As financial services were one of the first to embrace Robotic Process Automation (RPA), they were also among the first to encounter its roadblocks and limitations. While RPA excels at handling repetitive work, it doesn’t deal well with variance, exceptions, and unstructured data.
With an influx of disruptive digital natives chipping away valuable customer segments, smartening up operations is a matter of survival for the traditional financial institution. Adopting Intelligent Process Automation (IPA) is a natural step forward that helps to automate more and with better efficiency.
To win, traditional institutions must go forward with higher-impact, customer-centric interactions and leave technology to do the rest. But how?
Two key elements bring automation journeys to the next level:
- Strategizing and targeting the right areas to create a real impact
- Incorporating artificial intelligence (AI) into their RPA program
Strategize and automate the right processes to create real impact
Before incorporating AI into your RPA program, you need a strategy and a clear purpose for your automation program. Any automation solution, no matter how intelligent, will fail to achieve the desired results without the right plan; one that is both clearly defined and agile.
A good starting point to target automation opportunities is to pinpoint labor-intensive areas that are draining resources, costs, and business hours. Yet the single most important ingredient for impact is to approach and execute your automation strategy holistically.
A frequent implementation problem we see within the finance sector is siloed RPA projects scattered across a range of disconnected processes and departments. These isolated implementations can deliver short-term cost reductions but often fail to move the needle on a larger scale. Additionally, siloed RPA implementations can be more difficult to scale at a later stage.
Another common issue we see within the industry is that some processes are not a fit for automation but end up getting automated regardless. Assessing and adapting existing processes through a lens of automation will determine the success and outcome of a program.
Weave in layers of AI and cognitive technology into your RPA program
Until now, financial services have used RPA with the main intention to drive productivity and optimize operations. Yet, while RPA is indeed an optimization enabler, its ultimate advantage is its data independence. This allows it to work in parallel with machine learning and AI, as well as human operations, creating opportunities far beyond employee productivity.
Embedding AI into your RPA program makes it more agile and intelligent. IPA can handle many exceptions, adapt in real-time and continuously learn. While a robot can extract data, such as totals of payments, and send them to a human for verification, IPA can take the next step by detecting developments and irregularities when changes occur, and with that, tightening security – for instance, by detecting fraud.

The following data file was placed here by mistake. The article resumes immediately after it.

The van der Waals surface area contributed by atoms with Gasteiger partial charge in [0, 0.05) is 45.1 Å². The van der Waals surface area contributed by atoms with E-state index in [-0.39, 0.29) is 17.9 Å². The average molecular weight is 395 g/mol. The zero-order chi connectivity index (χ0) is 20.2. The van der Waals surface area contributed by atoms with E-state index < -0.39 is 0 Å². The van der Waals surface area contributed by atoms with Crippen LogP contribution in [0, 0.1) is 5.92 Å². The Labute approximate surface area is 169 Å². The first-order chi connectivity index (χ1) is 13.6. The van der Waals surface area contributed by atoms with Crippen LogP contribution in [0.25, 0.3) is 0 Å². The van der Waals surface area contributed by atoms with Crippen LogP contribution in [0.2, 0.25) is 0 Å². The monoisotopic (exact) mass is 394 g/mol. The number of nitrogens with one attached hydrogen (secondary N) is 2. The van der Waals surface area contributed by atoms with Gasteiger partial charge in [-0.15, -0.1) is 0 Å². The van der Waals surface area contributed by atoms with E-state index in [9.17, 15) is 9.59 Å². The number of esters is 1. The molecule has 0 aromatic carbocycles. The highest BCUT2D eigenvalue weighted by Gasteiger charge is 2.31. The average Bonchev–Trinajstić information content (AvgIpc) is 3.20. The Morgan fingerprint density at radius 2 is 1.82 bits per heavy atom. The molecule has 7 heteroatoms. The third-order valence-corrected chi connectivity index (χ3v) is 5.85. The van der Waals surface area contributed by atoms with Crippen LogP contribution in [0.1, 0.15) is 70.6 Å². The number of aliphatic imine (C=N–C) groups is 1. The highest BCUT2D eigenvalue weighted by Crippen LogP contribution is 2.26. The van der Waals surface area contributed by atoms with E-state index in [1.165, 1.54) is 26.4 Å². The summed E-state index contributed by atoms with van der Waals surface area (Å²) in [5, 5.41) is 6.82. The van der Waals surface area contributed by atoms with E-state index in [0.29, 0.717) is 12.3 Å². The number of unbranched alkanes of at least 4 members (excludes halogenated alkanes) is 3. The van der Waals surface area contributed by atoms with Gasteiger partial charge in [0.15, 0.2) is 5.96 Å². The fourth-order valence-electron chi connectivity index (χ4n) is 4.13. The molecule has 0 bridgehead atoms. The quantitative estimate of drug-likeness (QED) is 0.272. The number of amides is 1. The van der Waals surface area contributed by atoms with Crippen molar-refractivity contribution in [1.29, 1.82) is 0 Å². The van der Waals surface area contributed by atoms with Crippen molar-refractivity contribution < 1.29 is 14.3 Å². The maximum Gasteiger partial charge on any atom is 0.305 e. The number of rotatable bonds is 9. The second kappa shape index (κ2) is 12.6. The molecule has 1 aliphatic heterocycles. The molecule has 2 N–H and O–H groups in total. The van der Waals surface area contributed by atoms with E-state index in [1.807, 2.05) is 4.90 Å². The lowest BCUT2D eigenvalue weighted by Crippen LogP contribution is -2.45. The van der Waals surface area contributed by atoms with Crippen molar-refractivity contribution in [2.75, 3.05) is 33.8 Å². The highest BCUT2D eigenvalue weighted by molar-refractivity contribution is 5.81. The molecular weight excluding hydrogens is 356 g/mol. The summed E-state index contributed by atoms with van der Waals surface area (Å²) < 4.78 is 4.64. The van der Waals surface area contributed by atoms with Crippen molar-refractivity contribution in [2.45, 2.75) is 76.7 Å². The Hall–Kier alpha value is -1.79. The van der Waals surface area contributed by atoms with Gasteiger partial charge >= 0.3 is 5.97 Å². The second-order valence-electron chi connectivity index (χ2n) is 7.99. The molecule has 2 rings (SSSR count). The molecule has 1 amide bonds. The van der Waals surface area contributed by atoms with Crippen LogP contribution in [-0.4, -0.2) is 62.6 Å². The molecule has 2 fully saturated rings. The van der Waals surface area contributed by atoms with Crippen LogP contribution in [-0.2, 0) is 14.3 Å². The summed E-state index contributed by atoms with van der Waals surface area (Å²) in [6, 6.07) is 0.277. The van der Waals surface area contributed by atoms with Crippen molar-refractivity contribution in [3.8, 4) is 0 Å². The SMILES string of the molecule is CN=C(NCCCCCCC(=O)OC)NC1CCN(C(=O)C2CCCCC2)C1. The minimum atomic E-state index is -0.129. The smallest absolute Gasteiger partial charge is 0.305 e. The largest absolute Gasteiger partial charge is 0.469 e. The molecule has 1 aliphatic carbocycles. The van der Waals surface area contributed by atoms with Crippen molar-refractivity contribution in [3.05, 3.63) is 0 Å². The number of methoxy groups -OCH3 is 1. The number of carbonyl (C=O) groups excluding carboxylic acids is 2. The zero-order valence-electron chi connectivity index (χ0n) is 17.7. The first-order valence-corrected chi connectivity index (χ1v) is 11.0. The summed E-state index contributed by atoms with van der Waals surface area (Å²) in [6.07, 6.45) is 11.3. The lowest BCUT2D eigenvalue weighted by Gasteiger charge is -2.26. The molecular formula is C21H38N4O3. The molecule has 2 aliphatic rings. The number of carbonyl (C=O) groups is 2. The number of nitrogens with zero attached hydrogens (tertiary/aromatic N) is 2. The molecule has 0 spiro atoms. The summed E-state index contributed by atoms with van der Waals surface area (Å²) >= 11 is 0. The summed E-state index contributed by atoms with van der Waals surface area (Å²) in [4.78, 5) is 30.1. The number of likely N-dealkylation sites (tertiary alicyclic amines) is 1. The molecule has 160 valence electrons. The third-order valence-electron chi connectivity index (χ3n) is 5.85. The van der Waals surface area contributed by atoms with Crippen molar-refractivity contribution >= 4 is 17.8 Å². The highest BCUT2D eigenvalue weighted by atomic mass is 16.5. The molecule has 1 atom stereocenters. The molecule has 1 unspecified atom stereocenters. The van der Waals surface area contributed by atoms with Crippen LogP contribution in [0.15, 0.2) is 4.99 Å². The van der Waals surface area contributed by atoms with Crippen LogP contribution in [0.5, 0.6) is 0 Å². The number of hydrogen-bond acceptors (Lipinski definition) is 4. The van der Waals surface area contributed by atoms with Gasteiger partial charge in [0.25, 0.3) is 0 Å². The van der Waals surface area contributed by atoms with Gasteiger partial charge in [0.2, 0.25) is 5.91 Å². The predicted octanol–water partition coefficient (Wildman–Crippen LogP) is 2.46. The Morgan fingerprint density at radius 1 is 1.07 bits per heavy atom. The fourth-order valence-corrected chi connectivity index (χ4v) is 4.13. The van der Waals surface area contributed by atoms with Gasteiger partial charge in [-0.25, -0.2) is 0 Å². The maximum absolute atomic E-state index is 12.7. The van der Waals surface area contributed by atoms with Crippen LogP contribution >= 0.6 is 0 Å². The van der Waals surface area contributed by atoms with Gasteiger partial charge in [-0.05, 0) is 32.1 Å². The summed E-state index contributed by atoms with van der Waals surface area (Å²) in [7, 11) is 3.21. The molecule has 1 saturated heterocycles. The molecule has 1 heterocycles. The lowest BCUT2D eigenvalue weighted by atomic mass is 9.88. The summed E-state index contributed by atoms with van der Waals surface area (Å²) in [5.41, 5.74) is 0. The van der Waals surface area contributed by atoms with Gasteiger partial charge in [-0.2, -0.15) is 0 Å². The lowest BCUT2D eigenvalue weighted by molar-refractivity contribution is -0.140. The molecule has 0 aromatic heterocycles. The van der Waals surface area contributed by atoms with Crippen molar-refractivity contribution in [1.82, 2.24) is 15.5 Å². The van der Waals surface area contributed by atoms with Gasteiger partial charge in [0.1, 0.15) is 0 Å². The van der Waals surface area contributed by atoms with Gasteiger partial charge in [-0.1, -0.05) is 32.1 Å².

Practical example: Corporate pension department
We saw the impact of this kind of approach when addressing a set of challenges a client was experiencing in processing pensions. Every month, the corporate pensions department received updated pension contributions for its customers from different companies. Although encouraged to follow the same template, companies sent unedited output in the form of spreadsheets from various HR and accounting systems, leaving it up to our client’s employees to verify and untangle the output manually. This manual intervention was both time-consuming and prone to errors.
We needed to simplify the entire process. We started by designing an intelligent solution that looked for emails with relevant attachments in the corporate inbox. When a relevant document was identified, the processing began, which entailed matching the input with required database formats. When the smart algorithm didn’t find an exact match, it interpreted the column names and compared them to a self-learned known formats database.
Our solution has streamlined accuracy and continues to deliver a significant number of hours back to the bank every month, enabling employees to spend time on higher-value customer interactions.
Practical example: International bank transfers
Another common process issue in banking is data falling outside the defined fields of incoming international payments. Different currencies, sort codes, and other variables between source and target banks are often misaligned, making it difficult to standardize certain actions and process the payments.
For one of our clients – a major international bank – this issue required a dedicated team of 12 to repair and complete transfers. With nearly 20.000 incoming mismatched cases per day, a downpour of negative outcomes was inevitable. So much could go wrong in the process of transferring data, and for employees? Well, the same stubborn, tedious task awaited them every morning.
To address this challenge, we helped our clients design a solution that reduced the manual work by over 90%. First, we created automated workflows to assess the transactions that were failing to go through. The process ran over 60 checks such as identifying payment types or missing information, running blacklist checks, and establishing the need for the transaction, conversion, and other fees. When errors or misplaced fields were identified, our solution repaired the transaction, and passed it on for final review, authorization and processing.
To survive – and thrive – financial services must continue to transform and improve experiences so they can focus on what is key: their customers. This means connecting the right strategy and implementation to level up their RPA program and drive true transformative value. Getting this combination right is key to ensure growth and stay competitive.